Physical activity and anxiety disorder – Is there a link? 5 tips to stay physically active&nbsp | &nbspPhoto Credit:&nbspiStock Images

Key Highlights

  • In simple terms, anxiety is the brain’s reaction to a stressful situation

  • Anxiety is often discarded as a natural emotion which may lead to aggravation of anxiety disorder

  • Some common symptoms of anxiety disorder include sweating, trembling, hyperventilation, and restlessness

New Delhi: The human brain has its unique way of responding to certain situations be it happy, stressful, or sad. Anxiety is one of the most common emotions encountered and is often a consequence of an alerted brain due to the emergence of a taxing or unprecedented event. While it’s natural to go through occasional spurs of anxiety, staying in a perpetual state of anxiety might be a matter of concern as it could be a sign of anxiety disorders. The mental condition that induces an overpowering sense of fear and anxiety is termed anxiety disorder. 

Anxiety and physical activity – The link

According to a recent study published in the journal Frontiers in Psychiatry titled “Physical Activity Is Associated With Lower Long-Term Incidence of Anxiety in a Population-Based, Large-Scale Study”, it was found that the risk of developing anxiety disorders was significantly low among people who followed a physically active lifestyle as compared to those who did not. About 400,000 skiers of both sexes participated in the study. The key highlights of the study are as follows:

  • A 60 per cent reduced risk of developing anxiety disorder was witnessed among physically active people.
  • The lowered risk held true for both men and women.
  • No effect of performance level on the lowered risk of anxiety disorder was found among male skiers.
  • The risk of developing anxiety disorder was double among high performing female skiers as compared to low performing female skiers. 
  • The results may not be absolute as other factors contribute to anxiety and its symptoms.

Hear it from the experts 

Authors, Martine Svensson and Tomas Deierborg said, “We found that the group with a more physically active lifestyle had an almost 60% lower risk of developing anxiety disorders over a follow-up period of up to 21 years.” 

“Our results suggest that the relation between symptoms of anxiety and exercise behaviour may not be linear. Exercise behaviours and anxiety symptoms are likely to be affected by genetics, psychological factors, and personality traits, confounders that were not possible to investigate in our cohort. Studies investigating the driving factors behind these differences between men and women when it comes to extreme exercise behaviours and how it affects the development of anxiety are needed.”, Svensson added.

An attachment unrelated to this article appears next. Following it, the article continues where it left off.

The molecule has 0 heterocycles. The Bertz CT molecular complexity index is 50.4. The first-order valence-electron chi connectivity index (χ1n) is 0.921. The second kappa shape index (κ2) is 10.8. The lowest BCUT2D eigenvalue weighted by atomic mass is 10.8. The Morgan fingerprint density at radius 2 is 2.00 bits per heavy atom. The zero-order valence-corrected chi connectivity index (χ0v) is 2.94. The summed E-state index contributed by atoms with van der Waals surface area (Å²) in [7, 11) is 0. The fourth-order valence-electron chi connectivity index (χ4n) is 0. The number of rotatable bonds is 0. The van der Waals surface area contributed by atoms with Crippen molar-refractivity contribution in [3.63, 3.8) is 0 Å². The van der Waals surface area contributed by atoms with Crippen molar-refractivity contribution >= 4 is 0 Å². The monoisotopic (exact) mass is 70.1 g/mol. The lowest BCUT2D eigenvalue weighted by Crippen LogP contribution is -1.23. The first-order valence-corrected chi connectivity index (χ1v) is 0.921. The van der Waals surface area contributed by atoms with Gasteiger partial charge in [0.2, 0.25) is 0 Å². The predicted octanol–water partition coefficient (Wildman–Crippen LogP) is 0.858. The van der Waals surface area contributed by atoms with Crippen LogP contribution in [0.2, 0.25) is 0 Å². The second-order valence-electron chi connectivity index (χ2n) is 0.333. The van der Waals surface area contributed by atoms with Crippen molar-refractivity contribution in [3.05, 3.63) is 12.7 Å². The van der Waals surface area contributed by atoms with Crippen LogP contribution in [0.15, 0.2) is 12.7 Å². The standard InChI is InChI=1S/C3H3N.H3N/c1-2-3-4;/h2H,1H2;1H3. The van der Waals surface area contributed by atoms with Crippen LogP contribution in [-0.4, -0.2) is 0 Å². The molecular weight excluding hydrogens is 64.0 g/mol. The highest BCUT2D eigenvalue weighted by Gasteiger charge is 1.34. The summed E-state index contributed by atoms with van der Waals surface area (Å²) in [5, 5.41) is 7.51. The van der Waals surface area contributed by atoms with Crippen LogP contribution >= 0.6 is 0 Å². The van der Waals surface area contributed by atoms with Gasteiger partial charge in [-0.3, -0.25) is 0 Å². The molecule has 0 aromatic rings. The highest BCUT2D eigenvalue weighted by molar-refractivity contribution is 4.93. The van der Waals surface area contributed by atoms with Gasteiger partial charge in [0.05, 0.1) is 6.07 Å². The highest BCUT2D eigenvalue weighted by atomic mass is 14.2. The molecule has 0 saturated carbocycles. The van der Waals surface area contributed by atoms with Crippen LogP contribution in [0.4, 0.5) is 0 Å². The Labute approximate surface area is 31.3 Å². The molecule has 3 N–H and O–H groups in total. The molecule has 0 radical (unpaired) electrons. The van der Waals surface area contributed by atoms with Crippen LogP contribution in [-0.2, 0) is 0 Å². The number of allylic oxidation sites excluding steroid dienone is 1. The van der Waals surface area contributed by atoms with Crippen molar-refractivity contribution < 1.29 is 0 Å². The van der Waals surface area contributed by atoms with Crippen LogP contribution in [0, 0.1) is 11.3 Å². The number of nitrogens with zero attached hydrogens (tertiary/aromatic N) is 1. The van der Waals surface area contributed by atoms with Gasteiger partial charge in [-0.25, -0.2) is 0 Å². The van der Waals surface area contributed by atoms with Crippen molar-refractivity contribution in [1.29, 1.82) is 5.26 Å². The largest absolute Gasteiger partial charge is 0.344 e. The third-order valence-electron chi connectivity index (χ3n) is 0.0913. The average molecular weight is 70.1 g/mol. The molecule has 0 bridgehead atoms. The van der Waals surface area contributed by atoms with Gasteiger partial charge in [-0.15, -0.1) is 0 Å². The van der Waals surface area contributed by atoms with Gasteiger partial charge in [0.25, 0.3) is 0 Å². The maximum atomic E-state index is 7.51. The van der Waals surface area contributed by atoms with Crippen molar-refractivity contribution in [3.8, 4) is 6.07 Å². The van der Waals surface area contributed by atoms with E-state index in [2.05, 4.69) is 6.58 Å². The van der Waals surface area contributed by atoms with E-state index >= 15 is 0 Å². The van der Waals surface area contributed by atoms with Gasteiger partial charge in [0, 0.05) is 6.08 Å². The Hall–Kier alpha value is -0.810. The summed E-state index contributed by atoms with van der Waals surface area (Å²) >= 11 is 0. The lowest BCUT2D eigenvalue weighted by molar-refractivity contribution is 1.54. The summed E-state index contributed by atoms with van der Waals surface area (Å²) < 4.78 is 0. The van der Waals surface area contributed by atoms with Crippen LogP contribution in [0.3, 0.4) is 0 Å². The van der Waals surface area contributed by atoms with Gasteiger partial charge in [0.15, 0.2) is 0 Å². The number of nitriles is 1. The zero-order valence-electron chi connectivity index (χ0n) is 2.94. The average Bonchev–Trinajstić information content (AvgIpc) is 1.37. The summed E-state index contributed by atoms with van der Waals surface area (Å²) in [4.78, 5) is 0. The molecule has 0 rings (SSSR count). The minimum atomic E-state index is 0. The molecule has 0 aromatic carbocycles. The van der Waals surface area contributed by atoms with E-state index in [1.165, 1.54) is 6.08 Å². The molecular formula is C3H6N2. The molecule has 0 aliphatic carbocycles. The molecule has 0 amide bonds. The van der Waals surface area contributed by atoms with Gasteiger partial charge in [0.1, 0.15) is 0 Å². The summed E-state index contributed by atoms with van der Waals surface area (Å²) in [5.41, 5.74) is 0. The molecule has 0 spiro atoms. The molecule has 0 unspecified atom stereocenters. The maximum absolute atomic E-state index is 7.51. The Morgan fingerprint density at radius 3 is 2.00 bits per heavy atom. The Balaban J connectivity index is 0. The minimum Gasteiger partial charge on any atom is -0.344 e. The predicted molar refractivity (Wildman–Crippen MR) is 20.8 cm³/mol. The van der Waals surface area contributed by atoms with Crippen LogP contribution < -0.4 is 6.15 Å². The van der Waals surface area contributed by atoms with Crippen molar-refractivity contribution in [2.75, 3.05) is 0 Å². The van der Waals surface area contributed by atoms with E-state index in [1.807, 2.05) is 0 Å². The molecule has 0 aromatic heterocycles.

Expressing the need for further studies to validate results, the authors said, “We think this cohort of cross-country skiers is a good proxy for an active lifestyle, but there could also be a component of being more outdoors among skiers.”

“Studies focusing on specific sports may find slightly different results and magnitudes of the associations, but this is most likely due to other important factors that affect mental health and which you cannot easily control in research analysis.”, they added.

Tips for physical activity

Here are some effective tips that can promote physical activity:

  1. Involve family and friends into your exercise routine to improve motivation, ensure a way to stay consistent, and maximize workout results.
  2. Avoid indulging in alcohol or excessive caffeine consumption as it can damage the body clock causing the body to stay in a perpetual state of fatigue.
  3. Try to stay away from a sedentary lifestyle as it can become a harmful habit and lead to the development of mobility issues, weak bones and muscles, obesity, and overweight. 
  4. To avoid getting into an unhealthy lifestyle due to staying at home, scout for home-friendly exercises such as yoga and low-intensity Pilates and cardio. 
  5. To stay physically active in a fun way, you can choose among the variety of outdoor sports available and play with your family and friends. 

Disclaimer: Tips and suggestions mentioned in the article are for general information purpose only and should not be construed as professional medical advice. Always consult your doctor or a dietician before starting any fitness programme or making any changes to your diet.